A K-1 visa allows citizens of the United States to bring a fiancé and the spouse’s children to the U.S. for the sole purpose of getting married. It is valid for 90 days and cannot be renewed. However, many who come here on this visa wish to make their stay permanent, and thus apply for an Adjustment of Status, which is the process of applying for immigrant status (Green Card) if you already have a non-immigrant status visa.
To begin the process of Adjustment of Status, the resident spouse must prepare an I-864 Affidavit of Support, which ensures that the immigrant spouse will have to means to survive materially. At the same time, the residence hopeful must submit form I-485, known as Application to Register Permanent Residence or Adjust Status.
Covering all the bases is essential. Here are a few things you can do to help make the application move more smoothly.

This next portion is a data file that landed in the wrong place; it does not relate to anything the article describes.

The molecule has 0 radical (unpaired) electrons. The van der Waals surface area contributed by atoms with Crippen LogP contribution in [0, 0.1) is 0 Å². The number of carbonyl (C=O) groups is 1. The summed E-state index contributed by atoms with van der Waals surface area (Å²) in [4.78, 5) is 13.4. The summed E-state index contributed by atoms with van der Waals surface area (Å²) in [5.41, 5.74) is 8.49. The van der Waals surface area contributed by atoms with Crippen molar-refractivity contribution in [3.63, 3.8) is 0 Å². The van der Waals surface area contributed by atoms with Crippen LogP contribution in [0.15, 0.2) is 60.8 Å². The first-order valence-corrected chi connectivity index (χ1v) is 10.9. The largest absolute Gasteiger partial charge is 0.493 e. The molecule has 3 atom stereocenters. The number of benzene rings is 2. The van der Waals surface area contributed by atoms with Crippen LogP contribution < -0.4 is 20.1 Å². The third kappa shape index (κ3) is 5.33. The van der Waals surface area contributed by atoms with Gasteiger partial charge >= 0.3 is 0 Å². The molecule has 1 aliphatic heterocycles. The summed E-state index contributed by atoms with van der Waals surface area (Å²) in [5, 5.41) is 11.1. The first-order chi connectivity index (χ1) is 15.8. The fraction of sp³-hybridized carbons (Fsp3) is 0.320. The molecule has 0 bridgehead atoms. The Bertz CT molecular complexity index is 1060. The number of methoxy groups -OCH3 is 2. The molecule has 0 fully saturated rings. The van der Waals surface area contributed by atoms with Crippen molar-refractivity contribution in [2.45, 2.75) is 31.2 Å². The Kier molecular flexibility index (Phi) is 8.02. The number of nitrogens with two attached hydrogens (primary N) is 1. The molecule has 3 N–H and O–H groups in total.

• Begin the application process at least 6 months in advance of your expected arrival in the U.S. Snafus happen.
• Meet your future spouse as often as possible in the two year period preceding your planned marriage date. Keep documentation of your trip including holiday snaps. It’s also good for the relationship in that you will get to know each other better, which will make you interview with officials more credible. The same goes for interactions with the future spouse’s children.
• When gathering information and documents that prove the validity of your courtship, make sure the documentation is solid. If you go on vacation, produce a picture of both of you taken in front of a well-known attraction, and have the plane and all other transportation stubs you have to show that you were there. Both parties should keep all letters and copies of emails.
• Make copies of all documents, one for yourself and one to send to your future spouse.
• Only send copies of all original documentation like driver licenses and birth certificates. Keep the originals safe. You may be required to produce the originals at one of the immigration offices of the consulate.
See related article http://denver-immigration-attorney.com/visas/family-visas/fiancee-visas